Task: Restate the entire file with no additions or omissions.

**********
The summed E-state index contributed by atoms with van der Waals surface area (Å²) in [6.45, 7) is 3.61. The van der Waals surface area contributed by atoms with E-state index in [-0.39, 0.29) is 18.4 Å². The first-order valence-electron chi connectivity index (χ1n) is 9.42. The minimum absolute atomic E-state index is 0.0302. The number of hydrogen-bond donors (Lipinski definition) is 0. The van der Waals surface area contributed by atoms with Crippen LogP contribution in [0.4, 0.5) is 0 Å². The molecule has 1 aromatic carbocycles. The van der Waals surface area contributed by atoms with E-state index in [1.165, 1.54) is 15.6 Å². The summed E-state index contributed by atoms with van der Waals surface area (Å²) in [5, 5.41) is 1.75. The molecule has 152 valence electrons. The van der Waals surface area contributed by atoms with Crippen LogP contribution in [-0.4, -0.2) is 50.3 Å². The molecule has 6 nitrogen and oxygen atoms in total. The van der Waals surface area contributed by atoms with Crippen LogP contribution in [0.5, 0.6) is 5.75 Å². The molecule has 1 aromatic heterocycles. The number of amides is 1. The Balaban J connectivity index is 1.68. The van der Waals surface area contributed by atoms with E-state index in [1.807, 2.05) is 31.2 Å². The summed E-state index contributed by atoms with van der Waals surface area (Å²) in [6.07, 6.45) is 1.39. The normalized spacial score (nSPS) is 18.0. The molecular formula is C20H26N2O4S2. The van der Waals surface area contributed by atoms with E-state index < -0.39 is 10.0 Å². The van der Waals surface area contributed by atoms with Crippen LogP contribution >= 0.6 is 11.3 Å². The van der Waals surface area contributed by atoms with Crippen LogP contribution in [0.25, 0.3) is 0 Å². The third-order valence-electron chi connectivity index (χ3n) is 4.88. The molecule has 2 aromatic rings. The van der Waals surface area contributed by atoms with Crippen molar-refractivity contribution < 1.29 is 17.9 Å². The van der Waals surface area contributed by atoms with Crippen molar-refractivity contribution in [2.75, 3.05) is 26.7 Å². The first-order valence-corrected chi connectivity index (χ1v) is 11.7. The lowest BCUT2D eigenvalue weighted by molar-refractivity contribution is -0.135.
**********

The summed E-state index contributed by atoms with van der Waals surface area (Å²) in [6.45, 7) is 3.61. The van der Waals surface area contributed by atoms with E-state index in [-0.39, 0.29) is 18.4 Å². The first-order valence-electron chi connectivity index (χ1n) is 9.42. The minimum absolute atomic E-state index is 0.0302. The number of hydrogen-bond donors (Lipinski definition) is 0. The van der Waals surface area contributed by atoms with Crippen LogP contribution in [0.4, 0.5) is 0 Å². The molecule has 1 aromatic carbocycles. The van der Waals surface area contributed by atoms with E-state index in [1.165, 1.54) is 15.6 Å². The summed E-state index contributed by atoms with van der Waals surface area (Å²) in [5, 5.41) is 1.75. The molecule has 152 valence electrons. The van der Waals surface area contributed by atoms with Crippen LogP contribution in [-0.4, -0.2) is 50.3 Å². The molecule has 6 nitrogen and oxygen atoms in total. The van der Waals surface area contributed by atoms with Crippen LogP contribution in [0.5, 0.6) is 5.75 Å². The molecule has 1 aromatic heterocycles. The number of amides is 1. The Balaban J connectivity index is 1.68. The van der Waals surface area contributed by atoms with E-state index in [1.807, 2.05) is 31.2 Å². The summed E-state index contributed by atoms with van der Waals surface area (Å²) in [6.07, 6.45) is 1.39. The normalized spacial score (nSPS) is 18.0. The molecular formula is C20H26N2O4S2. The van der Waals surface area contributed by atoms with E-state index < -0.39 is 10.0 Å². The van der Waals surface area contributed by atoms with Crippen LogP contribution >= 0.6 is 11.3 Å². The van der Waals surface area contributed by atoms with Crippen LogP contribution in [0.25, 0.3) is 0 Å². The third-order valence-electron chi connectivity index (χ3n) is 4.88. The molecule has 2 aromatic rings. The van der Waals surface area contributed by atoms with Crippen molar-refractivity contribution < 1.29 is 17.9 Å². The van der Waals surface area contributed by atoms with Crippen molar-refractivity contribution in [2.75, 3.05) is 26.7 Å². The first-order valence-corrected chi connectivity index (χ1v) is 11.7. The lowest BCUT2D eigenvalue weighted by molar-refractivity contribution is -0.135.